It occurs because the ROM tries to distinguish between a warm-start and a cold-start by comparing the contents of memory address $03F3 against the contents of memory address $03F4, and testing for a specific relationship that's stored in those bytes when the computer has been initialized: an exclusive-OR against the bit pattern 10100101 (A5).

Occasionally, one particular computer's RAM chips exhibit a natural affinity toward matching that bit pattern...just by chance...which causes the ROM to misinterpret the pattern as an indication that the computer does not need to be initialized at cold start.

If your Apple //e often exhibits this issue, a simple solution is to shuffle the RAM chips so that their natural affinity trends away from these bit patterns.  For instance, swap the RAM chip at row 6 with the chip at row 7 and that will effectively flip the affinity in the lowest two bits.  (ie: if the chips tended to toward matching 10100101, they will now trend toward 10100110)  Swap arbitrary pairs of chips until the problem is resolved to your satisfaction.

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S.Elliott wrote:Schmullus
S.Elliott wrote:
Schmullus wrote:
jeffmazur wrote:

When you say "reboot" are you turning off the power? If so, you need to leave the computer off for 30 seconds before powering on again (or get a ROMXe). If that is the issue, you can also hold down the open-apple key when powering on to force a cold boot.

Yes I turned off the power. If I

Incredibly helpful and useful post, thank you!

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S.Elliott wrote:.. natural
S.Elliott wrote:
.. natural affinity toward matching that bit pattern...just by chance...

 

 Just some clarification here. The issue is not that a RAM chip has an affinity toward a certain bit pattern. It's that many old RAM chips can retain some of their contents for an unbelievable amount of time after the power has been removed. Thus moving the chips around WILL NOT solve this issue. If the page 3 data retains its values while other parts of the RAM lose their content, then the next power on will look like a warmstart but will have corrupt memory. Even the Apple documentation warns that you should only power back on after at least 30 seconds.

 

While Woz was very clever in designing many parts of the Apple II - and loved to accomplish things in software instead of hardware - this is one area where I think he let us down. The original Apple II's did not even have a true power on reset circuit. This was corrected at first with the Disk II controller card and then also incorporated into later revisions of the motherboard. Even the keyboard controller and latch received power on reset circuits as the motherboards improved. Any of these circuits could also have been used to discriminate between a cold and warm start. But that's easy to say 40+ years later.

 

If the issue really bothers you - and you could benefit from its other features - you might look into the ROMXe product. Along with its ability to offer multiple ROM images and fonts as well as a real-time clock, it will also guarantee a cold boot at every power on.

 

 

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ROMXe
jeffmazur wrote:
S.Elliott wrote:
.. natural affinity toward matching that bit pattern...just by chance...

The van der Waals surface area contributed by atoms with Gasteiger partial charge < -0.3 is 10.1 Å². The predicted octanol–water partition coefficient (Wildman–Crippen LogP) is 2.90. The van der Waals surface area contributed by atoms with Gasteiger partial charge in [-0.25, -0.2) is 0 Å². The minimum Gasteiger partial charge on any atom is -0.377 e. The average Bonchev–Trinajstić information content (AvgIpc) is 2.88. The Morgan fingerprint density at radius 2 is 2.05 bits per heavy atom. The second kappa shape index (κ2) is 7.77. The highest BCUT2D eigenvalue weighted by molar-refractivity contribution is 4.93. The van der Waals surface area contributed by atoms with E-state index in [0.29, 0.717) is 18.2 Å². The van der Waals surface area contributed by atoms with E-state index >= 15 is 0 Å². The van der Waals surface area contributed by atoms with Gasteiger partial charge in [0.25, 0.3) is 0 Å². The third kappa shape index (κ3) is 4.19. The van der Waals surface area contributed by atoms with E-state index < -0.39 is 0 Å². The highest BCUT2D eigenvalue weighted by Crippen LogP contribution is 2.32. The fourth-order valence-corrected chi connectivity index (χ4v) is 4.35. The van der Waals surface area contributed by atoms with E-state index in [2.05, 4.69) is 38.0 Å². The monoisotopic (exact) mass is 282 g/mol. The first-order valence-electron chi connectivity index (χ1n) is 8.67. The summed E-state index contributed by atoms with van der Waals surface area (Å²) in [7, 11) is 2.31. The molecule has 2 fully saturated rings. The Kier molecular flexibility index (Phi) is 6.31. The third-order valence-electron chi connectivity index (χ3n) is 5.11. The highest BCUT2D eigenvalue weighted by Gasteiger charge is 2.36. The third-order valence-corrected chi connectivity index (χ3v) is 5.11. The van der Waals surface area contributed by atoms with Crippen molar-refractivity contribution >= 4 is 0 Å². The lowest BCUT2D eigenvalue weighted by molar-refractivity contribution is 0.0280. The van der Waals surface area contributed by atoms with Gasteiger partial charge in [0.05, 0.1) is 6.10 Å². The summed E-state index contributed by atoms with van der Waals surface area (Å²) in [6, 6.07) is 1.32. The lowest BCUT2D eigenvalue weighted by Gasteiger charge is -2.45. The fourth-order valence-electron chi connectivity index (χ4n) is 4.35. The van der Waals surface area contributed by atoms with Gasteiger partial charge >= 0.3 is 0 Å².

Just some clarification here. The issue is not that a RAM chip has an affinity toward a certain bit pattern. It's that many old RAM chips can retain some of their contents for an unbelievable amount of time

 

 

Wow, that seems to be great but a little bit expensive to solve this problem. Hmmm...

 

Best

 

Erik

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Schmullus wrote:Wow, that
Schmullus wrote:
Wow, that seems to be great but a little bit expensive to solve this problem. Hmmm...

 

 Fair enough. Yes this would not be cost effective just to solve this issue.

 

But consider that a $40 clock + $45 MultiROM board would still not get you all of the features of the ROMXe plus the extra fonts. And you don't even have to give up an expansion slot! Seen this way, the consistent cold booting just comes for free.

A new pricing structure is also coming soon that will substantially drop the price of the ROMXx modules if you don't need the extra fonts ;)

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I'll have to get my RomX back

I'll have to get my RomX back out. I had to remove it when troubleshooting my II Plus. Now that I've fixed the language card which was the issue with RAM corruption on that system, perhaps I'll try the RomX again. 

When the MSFT Language card had a bad 74LS* chip and bad RAM IC, I ran into very similar issues as described here with inconsistent booting, especially if you don't leave the system off long enough. The information here is very helpful for me if I need to troubleshoot this again. I also have a 4116 DRAM tester on hand. 

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I was the first person to

I was the first person to notice this problem. The cause is definitely the RAM.

Since then, I've come across a specific RAM chip that takes care of this problem. You'll be surprised how well these chips work.

Get the HM4864P-3. It's a RAM chip by Hitachi.

When I want RAM chips, I don't buy them separately. Instead, I get a 64k 80 column card that is socketed.

On eBay, such a card available. It's item number 142942741346

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This looks like a classic RAM

This looks like a classic RAM persistence issue.

 

Try booting (or powering up) holding the open-apple key down.

It should boot normally.

 

If it does then you have a RAM persistence issue.

Sometimes this clears itself up with normal regular use.

long periods of powered-off state are not firendly to these machines.  They need to be used regularly.

 

Otherwise you'l need to replace the RAM.